Therapeutic Youth Work

The Empowerment People are working together with the brilliant M13 Youth Project (M13) on The Sistering Project to enhance the development of Therapeutic Youth Work practice.

The project focuses on developing radical self-care, mutual-care and resilient networks as part of the Therapeutic Youth Work model, using creative and therapeutic conversations and activities that foster positive peer group relationships between the young women and between the young women and workers.

The model has been created by Sally Carr and sits within a practice of Therapeutic Youth Work developed by her. It centres on the values, principles and ethics of youth work alongside the three core conditions of Carl Rogers’ Person-Centred approach; empathy, congruence and unconditional positive regard. The focus of the practice concentrates on developing conversations, relationships, activities and environments that ensure a therapeutic alliance in a Youth Work context is created. Harnessing relationships as a critical resource, Therapeutic Youth Work advances higher levels of networked resilience, which is a greater strength than expecting resilience to reside solely in the individual, and adds to community mutual support and deliberate radical self-care for young people.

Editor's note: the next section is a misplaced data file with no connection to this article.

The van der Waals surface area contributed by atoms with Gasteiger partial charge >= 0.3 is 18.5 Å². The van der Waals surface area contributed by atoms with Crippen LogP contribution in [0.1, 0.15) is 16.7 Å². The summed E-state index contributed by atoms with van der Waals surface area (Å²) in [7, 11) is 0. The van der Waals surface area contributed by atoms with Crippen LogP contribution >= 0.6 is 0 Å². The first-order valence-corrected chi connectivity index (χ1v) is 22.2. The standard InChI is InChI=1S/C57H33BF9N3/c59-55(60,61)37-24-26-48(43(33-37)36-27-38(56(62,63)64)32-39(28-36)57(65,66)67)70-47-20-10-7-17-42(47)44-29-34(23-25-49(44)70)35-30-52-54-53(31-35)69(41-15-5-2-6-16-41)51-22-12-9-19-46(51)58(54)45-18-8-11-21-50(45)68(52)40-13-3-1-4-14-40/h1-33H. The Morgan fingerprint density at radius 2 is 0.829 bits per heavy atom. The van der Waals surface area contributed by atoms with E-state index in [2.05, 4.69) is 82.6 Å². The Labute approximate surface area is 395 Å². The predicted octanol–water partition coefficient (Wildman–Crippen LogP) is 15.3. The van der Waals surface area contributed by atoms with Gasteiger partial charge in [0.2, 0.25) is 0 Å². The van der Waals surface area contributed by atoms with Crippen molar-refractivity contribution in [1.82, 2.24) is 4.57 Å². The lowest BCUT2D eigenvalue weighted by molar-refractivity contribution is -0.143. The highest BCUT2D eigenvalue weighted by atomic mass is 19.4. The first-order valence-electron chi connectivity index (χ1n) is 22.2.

The model is neither hierarchical nor sequential, and seeks to enable young people to develop radical practices, alongside Therapeutic Youth Workers, that change the contexts and relationships that have often reinforced the restrictive quad of discrimination, disadvantage, trauma and poverty; and in doing so ensures that young people are not returned to circumstances that often leave them isolated and managing their own oppression.

By recognising that “structural inequalities which are often invisible … determine who can access resource and flourish” (Nussbaum, 2011 in Cottam 2020.p25), Therapeutic Youth Work contributes to changing this. It highlights and disrupts these inequalities by enabling young people to create trusting and powerful relationships that provide support, enrich resources, and build resilient networks that support transformational systems change.